A new report from Signals Research indicates that the transition from WiMAX to TD-LTE is occurring much more quickly than originally anticipated.
Sprint expects to shutter at least 6,000 cell sites as it makes plans to shut down WiMAX service by the end of 2015. Sprint has long said it would maintain WiMAX service through 2015, but has not given many details on what exactly it will do with the network after that date.
Sprint, the nation's third largest wireless operator, is largely finished with the mammoth Network Vision network modernization project it started more than three years ago. The result, however, is an LTE service that only covers around 200 million people and is, by most measurements, the nation's slowest. Compare this to T-Mobile, which covered roughly the same number of people with LTE in half the time as Sprint with speeds that often rank at or near the top. And T-Mobile is enjoying significant momentum thanks to its "uncarrier" branding. Nonetheless, Sprint executives are arguing that 2014 is "th e year" for Sprint. I think that remains to be seen.
In the eyes of many, WiMAX is old news in the United States, marked by the decision of Sprint's Clearwire unit to shift its focus from WiMAX to TD-LTE. However, Telrad Networks just announced that its equipment will be used in a new 3.65 GHz WiMAX network in Ohio.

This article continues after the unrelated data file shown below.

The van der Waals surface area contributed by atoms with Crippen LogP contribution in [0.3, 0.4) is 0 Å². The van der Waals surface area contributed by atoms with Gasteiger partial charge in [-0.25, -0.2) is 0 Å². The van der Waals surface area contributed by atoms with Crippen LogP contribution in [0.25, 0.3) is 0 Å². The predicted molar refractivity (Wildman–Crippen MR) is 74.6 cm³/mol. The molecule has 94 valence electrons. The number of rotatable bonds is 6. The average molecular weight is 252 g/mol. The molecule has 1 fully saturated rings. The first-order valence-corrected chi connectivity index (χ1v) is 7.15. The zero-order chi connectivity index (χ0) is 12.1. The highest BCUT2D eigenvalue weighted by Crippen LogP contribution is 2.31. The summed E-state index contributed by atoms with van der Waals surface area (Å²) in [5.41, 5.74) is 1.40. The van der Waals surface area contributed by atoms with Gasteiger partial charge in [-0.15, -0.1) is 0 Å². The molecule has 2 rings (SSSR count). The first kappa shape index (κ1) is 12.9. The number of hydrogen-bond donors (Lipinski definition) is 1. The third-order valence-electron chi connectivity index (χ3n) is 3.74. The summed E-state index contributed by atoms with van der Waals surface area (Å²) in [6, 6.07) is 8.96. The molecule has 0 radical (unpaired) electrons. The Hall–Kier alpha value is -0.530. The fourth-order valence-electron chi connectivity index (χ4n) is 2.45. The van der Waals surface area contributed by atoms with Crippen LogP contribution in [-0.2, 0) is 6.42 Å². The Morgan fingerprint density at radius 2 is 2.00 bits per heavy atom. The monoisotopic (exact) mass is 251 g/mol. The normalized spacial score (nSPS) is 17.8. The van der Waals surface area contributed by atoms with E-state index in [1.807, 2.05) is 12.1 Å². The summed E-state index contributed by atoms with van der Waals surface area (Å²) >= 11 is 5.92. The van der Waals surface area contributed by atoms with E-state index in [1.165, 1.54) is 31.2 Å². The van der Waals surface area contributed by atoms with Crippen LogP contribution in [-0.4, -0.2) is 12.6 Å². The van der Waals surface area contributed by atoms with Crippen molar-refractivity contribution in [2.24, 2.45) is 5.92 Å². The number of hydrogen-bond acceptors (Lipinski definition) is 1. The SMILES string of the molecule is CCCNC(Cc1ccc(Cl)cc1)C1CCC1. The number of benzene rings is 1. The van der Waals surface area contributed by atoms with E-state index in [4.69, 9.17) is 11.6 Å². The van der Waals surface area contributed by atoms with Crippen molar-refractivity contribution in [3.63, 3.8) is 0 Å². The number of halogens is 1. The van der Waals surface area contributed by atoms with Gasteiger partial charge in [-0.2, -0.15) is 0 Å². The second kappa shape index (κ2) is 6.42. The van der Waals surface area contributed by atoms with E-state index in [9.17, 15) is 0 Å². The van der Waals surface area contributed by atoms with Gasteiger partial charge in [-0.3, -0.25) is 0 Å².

Sprint may be bringing back the Nextel brand to lure enterprise customers back into the fold, according to a TechCrunch report. The report, which cited an unnamed source familiar with the company's plans, also said that Sprint may merge its Boost Mobile and Virgin Mobile prepaid brands into a new brand dubbed "Sprint Freedom."
Sprint MVNO FreedomPop is launching a limited bring-your-own-phone program for its nascent freemium phone service, allowing customers with off-contract and older Sprint smartphone models to bring their phones over to its service.
Karma, an MVNO that launched in December 2012 offering customers the ability to share data connections, plans to support Sprint's LTE network starting next year. The company also announced it now has more than 50,000 customers.
Valley Telecom made its initial payment of about $3.54 million for Alvarion, in accordance with a court-approved agreement to buy the former WiMAX gear maker out of receivership. The payment marked Valley's assumption of management and financing of Alvarion's operations.
Alvarion's court-appointed receiver asked the District Court of Tel Aviv-Yaffo to approve the company's acquisition by Valley Telecom for $1.5 million plus milestone payments of at least $1.8 million payable within one year.
Telrad Networks, which acquired Alvarion's WiMAX division earlier this year, has committed to a WiMAX-to-LTE technology roadmap, said its new partner, systems integrator Wireless Connections.